Days after U.S. commanders announced that training Iraqi security forces will be a primary strategic goal of U.S. troops in Iraq, the Bush administration abruptly altered its weekly reports on the status of Iraq’s police and military forces.
This week, Defense Secretary Donald Rumsfeld called the Weekly Iraq Status Reports “the best data anyone has in the world” on the pace of Iraqi security force training. Yet recent reports include several extreme changes that require White House explanation. For example, the status report issued on 1/19/05 documented 7,598 personnel in Iraq’s Army; just two weeks later, the number of Army personnel had reportedly ballooned to 56,284. The purported number of Iraqi Navy and Air Force personnel also changed dramatically. On 1/19/05, the status report listed 145 Iraqi Air Force personnel and 495 Iraqi Navy personnel; the numbers are seemingly swapped in the latest report, with 139 Navy personnel and 526 Air Force personnel listed.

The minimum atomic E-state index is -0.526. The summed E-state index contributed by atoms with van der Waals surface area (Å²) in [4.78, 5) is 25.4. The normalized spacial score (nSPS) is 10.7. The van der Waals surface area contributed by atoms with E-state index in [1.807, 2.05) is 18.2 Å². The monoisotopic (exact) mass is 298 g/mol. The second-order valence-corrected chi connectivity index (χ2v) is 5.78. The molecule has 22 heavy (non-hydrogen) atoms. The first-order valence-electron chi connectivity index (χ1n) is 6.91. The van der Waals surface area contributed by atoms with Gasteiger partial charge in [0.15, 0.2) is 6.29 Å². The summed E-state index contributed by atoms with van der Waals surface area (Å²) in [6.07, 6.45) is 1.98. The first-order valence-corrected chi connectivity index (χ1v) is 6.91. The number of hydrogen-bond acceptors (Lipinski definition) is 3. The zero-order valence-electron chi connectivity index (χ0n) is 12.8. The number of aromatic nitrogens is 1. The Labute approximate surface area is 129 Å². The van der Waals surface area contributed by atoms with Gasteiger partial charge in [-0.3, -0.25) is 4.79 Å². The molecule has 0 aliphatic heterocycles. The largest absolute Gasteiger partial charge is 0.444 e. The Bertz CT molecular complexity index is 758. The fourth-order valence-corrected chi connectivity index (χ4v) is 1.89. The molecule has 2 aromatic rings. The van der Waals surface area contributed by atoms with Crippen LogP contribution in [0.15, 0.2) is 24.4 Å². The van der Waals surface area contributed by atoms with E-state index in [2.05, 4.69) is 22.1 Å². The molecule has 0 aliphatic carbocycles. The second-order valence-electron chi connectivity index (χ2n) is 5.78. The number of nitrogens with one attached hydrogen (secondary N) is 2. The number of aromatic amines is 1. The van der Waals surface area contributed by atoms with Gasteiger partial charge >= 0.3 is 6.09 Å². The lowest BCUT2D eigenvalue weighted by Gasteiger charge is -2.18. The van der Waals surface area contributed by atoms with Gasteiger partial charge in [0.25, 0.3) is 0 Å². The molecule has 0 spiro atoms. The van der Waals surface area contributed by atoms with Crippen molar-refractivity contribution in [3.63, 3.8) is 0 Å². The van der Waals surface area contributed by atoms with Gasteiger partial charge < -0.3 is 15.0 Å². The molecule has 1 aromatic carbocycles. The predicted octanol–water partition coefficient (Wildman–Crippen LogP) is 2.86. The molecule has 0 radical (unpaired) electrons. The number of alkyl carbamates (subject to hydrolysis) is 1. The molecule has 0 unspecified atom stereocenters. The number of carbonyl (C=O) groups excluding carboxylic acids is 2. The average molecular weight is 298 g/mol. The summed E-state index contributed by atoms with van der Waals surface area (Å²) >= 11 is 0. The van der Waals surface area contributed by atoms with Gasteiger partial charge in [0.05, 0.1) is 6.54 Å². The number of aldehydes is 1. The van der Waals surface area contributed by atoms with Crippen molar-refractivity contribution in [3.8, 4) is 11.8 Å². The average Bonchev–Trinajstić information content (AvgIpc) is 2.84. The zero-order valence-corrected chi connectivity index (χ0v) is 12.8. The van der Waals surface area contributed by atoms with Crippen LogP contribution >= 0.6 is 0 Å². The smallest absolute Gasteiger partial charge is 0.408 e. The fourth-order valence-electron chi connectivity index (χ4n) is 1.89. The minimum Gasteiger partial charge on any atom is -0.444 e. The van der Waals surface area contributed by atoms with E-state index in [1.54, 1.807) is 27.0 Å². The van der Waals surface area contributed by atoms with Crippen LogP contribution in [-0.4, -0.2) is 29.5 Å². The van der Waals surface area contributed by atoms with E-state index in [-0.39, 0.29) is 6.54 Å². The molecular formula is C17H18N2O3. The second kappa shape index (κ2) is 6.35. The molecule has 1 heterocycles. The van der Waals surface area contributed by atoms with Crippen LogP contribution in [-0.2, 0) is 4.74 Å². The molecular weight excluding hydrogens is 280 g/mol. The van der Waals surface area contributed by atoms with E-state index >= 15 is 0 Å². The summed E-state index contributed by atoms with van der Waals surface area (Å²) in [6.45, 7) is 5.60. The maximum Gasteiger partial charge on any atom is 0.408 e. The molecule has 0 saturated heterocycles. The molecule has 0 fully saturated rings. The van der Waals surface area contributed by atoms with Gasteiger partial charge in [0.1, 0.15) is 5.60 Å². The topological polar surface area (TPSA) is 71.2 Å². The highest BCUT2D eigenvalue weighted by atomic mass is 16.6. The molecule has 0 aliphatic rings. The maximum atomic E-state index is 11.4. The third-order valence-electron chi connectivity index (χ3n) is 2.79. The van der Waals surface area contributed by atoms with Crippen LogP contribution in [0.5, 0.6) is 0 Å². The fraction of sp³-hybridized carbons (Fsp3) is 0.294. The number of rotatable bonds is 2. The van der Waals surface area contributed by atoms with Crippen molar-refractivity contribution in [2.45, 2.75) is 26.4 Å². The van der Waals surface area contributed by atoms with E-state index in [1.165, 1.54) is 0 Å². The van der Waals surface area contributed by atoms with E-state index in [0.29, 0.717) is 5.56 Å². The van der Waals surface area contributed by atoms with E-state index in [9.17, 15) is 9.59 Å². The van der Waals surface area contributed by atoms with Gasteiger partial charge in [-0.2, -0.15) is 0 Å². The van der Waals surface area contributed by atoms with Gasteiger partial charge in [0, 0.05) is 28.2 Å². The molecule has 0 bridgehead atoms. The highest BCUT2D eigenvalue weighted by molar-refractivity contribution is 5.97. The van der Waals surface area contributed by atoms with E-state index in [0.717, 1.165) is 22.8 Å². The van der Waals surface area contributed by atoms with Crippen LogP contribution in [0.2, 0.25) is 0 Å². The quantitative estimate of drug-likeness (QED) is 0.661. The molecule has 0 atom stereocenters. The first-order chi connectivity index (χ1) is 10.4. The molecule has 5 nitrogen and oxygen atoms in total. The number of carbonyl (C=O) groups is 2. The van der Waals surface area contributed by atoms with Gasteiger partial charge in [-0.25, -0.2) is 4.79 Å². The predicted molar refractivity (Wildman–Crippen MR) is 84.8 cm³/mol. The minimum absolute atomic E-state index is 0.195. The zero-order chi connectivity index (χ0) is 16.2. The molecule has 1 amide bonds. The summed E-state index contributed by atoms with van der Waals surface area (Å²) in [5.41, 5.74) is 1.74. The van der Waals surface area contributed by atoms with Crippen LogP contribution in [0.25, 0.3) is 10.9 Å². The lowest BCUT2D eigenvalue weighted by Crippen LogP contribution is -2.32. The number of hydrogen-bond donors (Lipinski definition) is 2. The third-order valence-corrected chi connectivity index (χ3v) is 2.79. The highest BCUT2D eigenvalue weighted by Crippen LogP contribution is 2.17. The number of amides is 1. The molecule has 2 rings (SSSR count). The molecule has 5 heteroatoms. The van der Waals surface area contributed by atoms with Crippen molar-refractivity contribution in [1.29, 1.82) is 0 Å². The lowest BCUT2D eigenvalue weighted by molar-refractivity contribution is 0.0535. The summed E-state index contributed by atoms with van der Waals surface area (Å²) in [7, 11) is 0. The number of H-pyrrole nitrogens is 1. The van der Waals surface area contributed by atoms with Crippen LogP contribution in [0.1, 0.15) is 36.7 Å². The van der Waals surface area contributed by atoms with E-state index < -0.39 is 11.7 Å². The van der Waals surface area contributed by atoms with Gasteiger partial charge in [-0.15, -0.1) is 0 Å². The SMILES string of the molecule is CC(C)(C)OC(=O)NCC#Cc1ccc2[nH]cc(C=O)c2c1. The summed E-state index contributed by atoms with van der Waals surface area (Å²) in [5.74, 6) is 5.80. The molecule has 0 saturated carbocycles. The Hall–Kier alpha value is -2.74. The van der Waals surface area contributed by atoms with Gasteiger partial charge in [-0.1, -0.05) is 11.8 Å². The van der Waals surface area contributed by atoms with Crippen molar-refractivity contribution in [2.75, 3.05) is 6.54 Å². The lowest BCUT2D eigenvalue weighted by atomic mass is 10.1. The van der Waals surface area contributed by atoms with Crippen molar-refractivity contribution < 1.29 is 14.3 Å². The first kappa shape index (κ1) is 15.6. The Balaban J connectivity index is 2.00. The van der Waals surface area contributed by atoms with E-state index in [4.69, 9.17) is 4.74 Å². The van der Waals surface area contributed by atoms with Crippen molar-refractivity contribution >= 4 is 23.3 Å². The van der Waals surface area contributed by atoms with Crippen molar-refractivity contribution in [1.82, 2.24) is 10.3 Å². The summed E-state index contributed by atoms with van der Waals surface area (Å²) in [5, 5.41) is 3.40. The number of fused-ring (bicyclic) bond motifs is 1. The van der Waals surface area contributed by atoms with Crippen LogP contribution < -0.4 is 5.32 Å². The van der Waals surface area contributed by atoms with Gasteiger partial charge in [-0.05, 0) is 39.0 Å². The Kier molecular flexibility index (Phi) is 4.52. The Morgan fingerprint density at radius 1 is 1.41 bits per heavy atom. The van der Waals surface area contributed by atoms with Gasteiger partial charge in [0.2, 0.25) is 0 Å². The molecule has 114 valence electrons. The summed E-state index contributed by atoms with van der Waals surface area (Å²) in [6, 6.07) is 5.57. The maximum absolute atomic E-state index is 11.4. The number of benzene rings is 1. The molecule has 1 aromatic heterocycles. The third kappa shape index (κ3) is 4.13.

Several important statistics have also been consolidated or eliminated entirely from the latest reports. For example, over at least the last five months, the reports have included both the number of “Trained/On Hand” soldiers as well as the target “Required” number; the “Required” category has been completely removed as of 1/26/05. Also, the categorization of security forces has been consolidated from twelve categories to only five, making it impossible to distinguish, for instance, between the numbers of personnel in the National Guard, the Intervention Force, or the Army. Since these different force components require different amounts of training, the conflation of categories makes it even more difficult to track the pace of Iraqi security force training.